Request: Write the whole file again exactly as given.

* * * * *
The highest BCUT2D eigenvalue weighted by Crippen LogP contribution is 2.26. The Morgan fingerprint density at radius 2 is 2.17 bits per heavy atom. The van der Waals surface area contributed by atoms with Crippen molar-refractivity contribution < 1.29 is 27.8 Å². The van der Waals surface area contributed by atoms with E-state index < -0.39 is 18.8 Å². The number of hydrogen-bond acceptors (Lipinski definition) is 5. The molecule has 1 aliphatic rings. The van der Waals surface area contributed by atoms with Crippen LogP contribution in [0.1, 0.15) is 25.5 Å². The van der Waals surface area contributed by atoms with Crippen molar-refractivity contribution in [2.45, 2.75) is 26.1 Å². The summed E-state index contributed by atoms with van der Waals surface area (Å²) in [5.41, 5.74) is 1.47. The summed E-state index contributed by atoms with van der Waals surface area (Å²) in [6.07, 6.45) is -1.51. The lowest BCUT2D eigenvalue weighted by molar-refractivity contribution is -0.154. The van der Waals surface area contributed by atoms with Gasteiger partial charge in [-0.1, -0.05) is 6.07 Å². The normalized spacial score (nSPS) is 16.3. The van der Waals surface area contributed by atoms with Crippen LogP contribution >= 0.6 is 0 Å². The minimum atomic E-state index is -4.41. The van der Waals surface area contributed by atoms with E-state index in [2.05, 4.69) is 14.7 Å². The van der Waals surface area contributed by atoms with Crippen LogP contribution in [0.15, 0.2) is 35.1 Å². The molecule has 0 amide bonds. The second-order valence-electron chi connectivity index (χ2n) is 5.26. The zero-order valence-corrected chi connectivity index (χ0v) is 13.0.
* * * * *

The highest BCUT2D eigenvalue weighted by Crippen LogP contribution is 2.26. The Morgan fingerprint density at radius 2 is 2.17 bits per heavy atom. The van der Waals surface area contributed by atoms with Crippen molar-refractivity contribution < 1.29 is 27.8 Å². The van der Waals surface area contributed by atoms with E-state index < -0.39 is 18.8 Å². The number of hydrogen-bond acceptors (Lipinski definition) is 5. The molecule has 1 aliphatic rings. The van der Waals surface area contributed by atoms with Crippen LogP contribution in [0.1, 0.15) is 25.5 Å². The van der Waals surface area contributed by atoms with Crippen molar-refractivity contribution in [2.45, 2.75) is 26.1 Å². The summed E-state index contributed by atoms with van der Waals surface area (Å²) in [5.41, 5.74) is 1.47. The summed E-state index contributed by atoms with van der Waals surface area (Å²) in [6.07, 6.45) is -1.51. The lowest BCUT2D eigenvalue weighted by molar-refractivity contribution is -0.154. The van der Waals surface area contributed by atoms with Gasteiger partial charge in [-0.1, -0.05) is 6.07 Å². The normalized spacial score (nSPS) is 16.3. The van der Waals surface area contributed by atoms with Crippen LogP contribution >= 0.6 is 0 Å². The minimum atomic E-state index is -4.41. The van der Waals surface area contributed by atoms with E-state index in [2.05, 4.69) is 14.7 Å². The van der Waals surface area contributed by atoms with Crippen LogP contribution in [0.15, 0.2) is 35.1 Å². The molecule has 0 amide bonds. The second-order valence-electron chi connectivity index (χ2n) is 5.26. The zero-order valence-corrected chi connectivity index (χ0v) is 13.0.